Women for Afghan Women, a partner of World Faith NYC, is hosting a Gala for their 10th Anniversary.  Please join them in their celebration!  For more information, please see the flyer.


Sangat TV’s Guerrilla Journalism Wins Fans amid Riots 11 August , 2011

Armed with just a camera and microphone Sangat TV reporter Upinder Randhawa has become a well-known face during coverage of the riots and disorder in Birmingham this week.

Darting around the city, broadcasting as events unfold, he has created a following among viewers and social media users alike.

His direct, and at times, emotional reports on the state of the city seemingly in the grip of looters and rioters seem to have struck a chord with his audience.

Most notably, footage that appears to show his team giving police a lift to chase after a man suspected of being involved in the three deaths in Winson Green on Wednesday has been shown by the BBC, Sky and other outlets.




Muslim and Christian Leaders Pledge Interfaith Harmony

Besides condemning violence, the Christian-Muslim Covenant of Non Violence in Pakistan urges signatories to actively tackle the root of religious tension and promote interfaith harmony.

The pledge, which has already attracted the high profile backing of Senator Malik Hakmeen Khan and General Secretary of the Human Rights Commission IA Rehman, calls for Christians and Muslims to work together ‘to bring prosperity to the country for all’.

Signatures are being sought from religious leaders and public figures, as well as members of the public looking to register their support for non-violence.




A new symbol for America’s military chaplains 10 August , 2011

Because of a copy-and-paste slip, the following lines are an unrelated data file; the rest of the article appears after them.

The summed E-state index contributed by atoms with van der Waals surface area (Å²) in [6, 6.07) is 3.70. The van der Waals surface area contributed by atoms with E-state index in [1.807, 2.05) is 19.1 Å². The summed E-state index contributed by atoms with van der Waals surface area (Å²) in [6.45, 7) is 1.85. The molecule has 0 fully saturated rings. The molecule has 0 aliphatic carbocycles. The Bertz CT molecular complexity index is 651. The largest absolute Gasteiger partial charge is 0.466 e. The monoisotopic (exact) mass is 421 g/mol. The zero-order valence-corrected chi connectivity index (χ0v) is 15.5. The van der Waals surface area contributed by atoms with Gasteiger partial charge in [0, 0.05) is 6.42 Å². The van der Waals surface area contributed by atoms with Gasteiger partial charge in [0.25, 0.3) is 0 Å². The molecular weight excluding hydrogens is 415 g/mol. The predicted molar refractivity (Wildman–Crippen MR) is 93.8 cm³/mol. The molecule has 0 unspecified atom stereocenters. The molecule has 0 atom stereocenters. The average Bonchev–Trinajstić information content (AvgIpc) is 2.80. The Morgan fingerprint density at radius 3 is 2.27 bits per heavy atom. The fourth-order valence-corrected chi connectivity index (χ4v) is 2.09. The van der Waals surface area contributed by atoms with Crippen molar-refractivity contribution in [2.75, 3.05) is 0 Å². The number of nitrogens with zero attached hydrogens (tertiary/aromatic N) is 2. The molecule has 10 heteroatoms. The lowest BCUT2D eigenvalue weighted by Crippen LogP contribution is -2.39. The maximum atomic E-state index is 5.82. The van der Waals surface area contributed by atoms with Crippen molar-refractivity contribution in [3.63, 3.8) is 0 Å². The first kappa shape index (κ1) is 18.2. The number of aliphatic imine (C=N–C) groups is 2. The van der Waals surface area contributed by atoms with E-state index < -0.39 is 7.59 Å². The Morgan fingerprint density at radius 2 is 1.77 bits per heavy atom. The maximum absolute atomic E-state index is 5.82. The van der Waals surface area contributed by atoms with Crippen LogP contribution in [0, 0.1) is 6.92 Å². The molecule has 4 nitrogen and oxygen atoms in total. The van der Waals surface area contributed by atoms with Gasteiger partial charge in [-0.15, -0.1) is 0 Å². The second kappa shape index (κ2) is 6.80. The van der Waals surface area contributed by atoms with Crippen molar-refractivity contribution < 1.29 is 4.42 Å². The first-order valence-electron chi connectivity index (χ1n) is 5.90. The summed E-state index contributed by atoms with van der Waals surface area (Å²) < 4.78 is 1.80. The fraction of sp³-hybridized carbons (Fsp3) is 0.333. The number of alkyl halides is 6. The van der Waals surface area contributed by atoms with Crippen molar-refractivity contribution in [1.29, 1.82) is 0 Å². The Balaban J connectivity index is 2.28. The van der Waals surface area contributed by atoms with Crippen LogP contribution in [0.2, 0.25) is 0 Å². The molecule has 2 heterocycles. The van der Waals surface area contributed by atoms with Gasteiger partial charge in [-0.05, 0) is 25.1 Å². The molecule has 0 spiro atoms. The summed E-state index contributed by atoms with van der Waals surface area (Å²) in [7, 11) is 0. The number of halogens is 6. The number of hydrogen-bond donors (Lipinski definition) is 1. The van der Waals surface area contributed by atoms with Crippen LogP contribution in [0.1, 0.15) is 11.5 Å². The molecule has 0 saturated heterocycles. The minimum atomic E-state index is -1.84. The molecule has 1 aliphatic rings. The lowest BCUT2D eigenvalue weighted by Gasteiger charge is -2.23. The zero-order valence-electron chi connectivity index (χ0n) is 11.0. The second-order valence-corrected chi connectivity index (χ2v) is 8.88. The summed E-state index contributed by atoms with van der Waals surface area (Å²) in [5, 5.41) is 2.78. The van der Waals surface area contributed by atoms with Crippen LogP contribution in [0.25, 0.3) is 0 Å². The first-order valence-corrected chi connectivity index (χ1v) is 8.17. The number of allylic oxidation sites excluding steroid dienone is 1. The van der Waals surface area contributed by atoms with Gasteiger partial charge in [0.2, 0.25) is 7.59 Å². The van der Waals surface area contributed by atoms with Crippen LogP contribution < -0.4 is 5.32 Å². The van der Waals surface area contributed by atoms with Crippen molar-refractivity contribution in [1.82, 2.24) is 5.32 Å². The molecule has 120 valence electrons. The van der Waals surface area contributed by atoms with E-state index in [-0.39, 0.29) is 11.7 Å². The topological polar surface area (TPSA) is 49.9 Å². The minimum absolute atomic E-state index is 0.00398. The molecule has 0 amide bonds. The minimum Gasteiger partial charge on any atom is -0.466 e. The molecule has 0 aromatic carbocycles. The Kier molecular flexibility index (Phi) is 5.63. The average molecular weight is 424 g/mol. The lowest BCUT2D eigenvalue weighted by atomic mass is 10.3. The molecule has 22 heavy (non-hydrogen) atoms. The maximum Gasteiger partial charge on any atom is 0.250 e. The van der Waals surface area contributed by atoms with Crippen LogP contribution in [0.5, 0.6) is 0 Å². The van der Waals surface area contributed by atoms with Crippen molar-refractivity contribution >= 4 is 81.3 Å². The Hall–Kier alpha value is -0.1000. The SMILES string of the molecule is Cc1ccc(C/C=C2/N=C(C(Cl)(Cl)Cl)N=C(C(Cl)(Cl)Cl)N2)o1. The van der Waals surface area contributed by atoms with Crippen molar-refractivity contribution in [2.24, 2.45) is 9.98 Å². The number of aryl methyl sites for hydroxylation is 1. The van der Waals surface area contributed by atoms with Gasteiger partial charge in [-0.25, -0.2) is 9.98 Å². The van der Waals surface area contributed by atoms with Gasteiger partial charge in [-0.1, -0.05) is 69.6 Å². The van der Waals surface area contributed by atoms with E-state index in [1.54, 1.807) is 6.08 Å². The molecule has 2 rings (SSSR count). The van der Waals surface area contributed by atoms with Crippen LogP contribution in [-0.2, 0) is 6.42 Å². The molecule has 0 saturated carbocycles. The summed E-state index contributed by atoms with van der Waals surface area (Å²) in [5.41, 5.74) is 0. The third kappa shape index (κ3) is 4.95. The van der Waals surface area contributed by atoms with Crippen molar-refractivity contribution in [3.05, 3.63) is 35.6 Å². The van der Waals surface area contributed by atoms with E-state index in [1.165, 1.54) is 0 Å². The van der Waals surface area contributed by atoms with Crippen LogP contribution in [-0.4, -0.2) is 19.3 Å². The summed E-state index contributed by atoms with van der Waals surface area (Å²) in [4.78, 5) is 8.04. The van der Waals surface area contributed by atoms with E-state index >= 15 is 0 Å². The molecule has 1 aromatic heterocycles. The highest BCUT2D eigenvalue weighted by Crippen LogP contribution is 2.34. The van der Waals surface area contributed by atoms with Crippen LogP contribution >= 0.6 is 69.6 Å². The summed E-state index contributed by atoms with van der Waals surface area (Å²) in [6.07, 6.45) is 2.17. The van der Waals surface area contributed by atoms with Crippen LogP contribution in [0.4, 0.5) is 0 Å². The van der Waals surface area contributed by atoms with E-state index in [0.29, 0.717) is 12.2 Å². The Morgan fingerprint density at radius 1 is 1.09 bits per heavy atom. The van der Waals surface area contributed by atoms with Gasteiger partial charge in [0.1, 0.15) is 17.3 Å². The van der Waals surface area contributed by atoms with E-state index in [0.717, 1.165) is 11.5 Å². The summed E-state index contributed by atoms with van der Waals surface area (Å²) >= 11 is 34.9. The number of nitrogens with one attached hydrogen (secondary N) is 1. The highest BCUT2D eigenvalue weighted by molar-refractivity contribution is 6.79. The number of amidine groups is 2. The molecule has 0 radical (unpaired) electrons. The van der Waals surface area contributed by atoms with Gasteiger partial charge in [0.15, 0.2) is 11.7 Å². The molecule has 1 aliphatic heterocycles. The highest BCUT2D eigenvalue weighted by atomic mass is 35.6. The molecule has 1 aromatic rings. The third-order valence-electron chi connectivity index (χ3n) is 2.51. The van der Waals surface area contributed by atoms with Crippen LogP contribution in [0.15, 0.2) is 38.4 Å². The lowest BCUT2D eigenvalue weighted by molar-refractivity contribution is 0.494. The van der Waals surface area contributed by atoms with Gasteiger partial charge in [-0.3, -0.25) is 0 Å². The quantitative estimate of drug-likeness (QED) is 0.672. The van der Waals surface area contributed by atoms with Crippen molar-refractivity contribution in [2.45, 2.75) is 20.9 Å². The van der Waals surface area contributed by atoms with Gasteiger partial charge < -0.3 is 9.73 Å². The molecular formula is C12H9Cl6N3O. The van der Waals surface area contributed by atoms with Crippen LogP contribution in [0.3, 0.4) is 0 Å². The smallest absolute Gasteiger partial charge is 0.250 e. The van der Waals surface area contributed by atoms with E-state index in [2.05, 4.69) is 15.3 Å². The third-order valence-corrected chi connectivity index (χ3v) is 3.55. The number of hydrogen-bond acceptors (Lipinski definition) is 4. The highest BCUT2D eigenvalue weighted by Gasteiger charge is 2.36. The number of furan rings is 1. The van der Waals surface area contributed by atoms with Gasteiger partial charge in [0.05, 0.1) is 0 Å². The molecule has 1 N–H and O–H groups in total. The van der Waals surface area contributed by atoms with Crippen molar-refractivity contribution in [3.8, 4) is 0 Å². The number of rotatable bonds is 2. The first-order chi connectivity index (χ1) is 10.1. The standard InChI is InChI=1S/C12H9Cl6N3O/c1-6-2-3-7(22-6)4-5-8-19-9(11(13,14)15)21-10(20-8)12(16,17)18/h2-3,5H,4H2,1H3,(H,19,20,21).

Today’s chaplains wear one of four separate insignias: Jewish, Christian, Muslim, or Buddhist. Now that Pratima Dharm is the Army’s first Hindu chaplain, we need to create a fifth. But the time has come to do more: to create a new approach to the insignias that all chaplains wear.

In both religion and the military, symbols carry powerful messages. For generations our armed forces chaplains, spiritual leaders in military uniforms, have themselves served as symbols: symbols of faith during times of chaos; of hope during times of despair; and of dreams during times of nightmares. Chaplains have symbolized for countless men and women in uniform that even in war we do not leave our dreams behind; that even during the worst of times we must continue to believe that better times–even the best of times–are yet to come

With a fifth chaplain insignia (and more in the future, given the religious diversity of our nation) our military personnel will always recognize the cross on a chaplain’s uniform-but will find it harder to remember and recognize insignias worn by other chaplains. During hard times the insignia has been a silent reminder that a chaplain is present. A “ministry of presence” begins with an awareness of presence, and we must recapture the power of the chaplain’s symbol to broadcast the message that he or she is present, part of the team.



Manchester College targets hunger, literacy


Manchester College says it will lead an interfaith initiative to boost literacy and reduce hunger in its northeastern Indiana community.

Officials from the school in North Manchester were among about 200 representatives from higher education and seminaries who gathered at the White House last week for the President’s Interfaith and Community Service Campus Challenge.

Campus Pastor Walt Wiltschek says Manchester will partner with local churches to provide tutoring in satellite centers and houses of worship. It already provides 3,000 tutoring hours annually to elementary schools and literacy centers.

He says the partnership also will support soup kitchens and a food bank.

The 6,000 residents of the town about 30 miles west of Fort Wayne include nearly 1,300 Manchester College students and scores of college faculty and staff.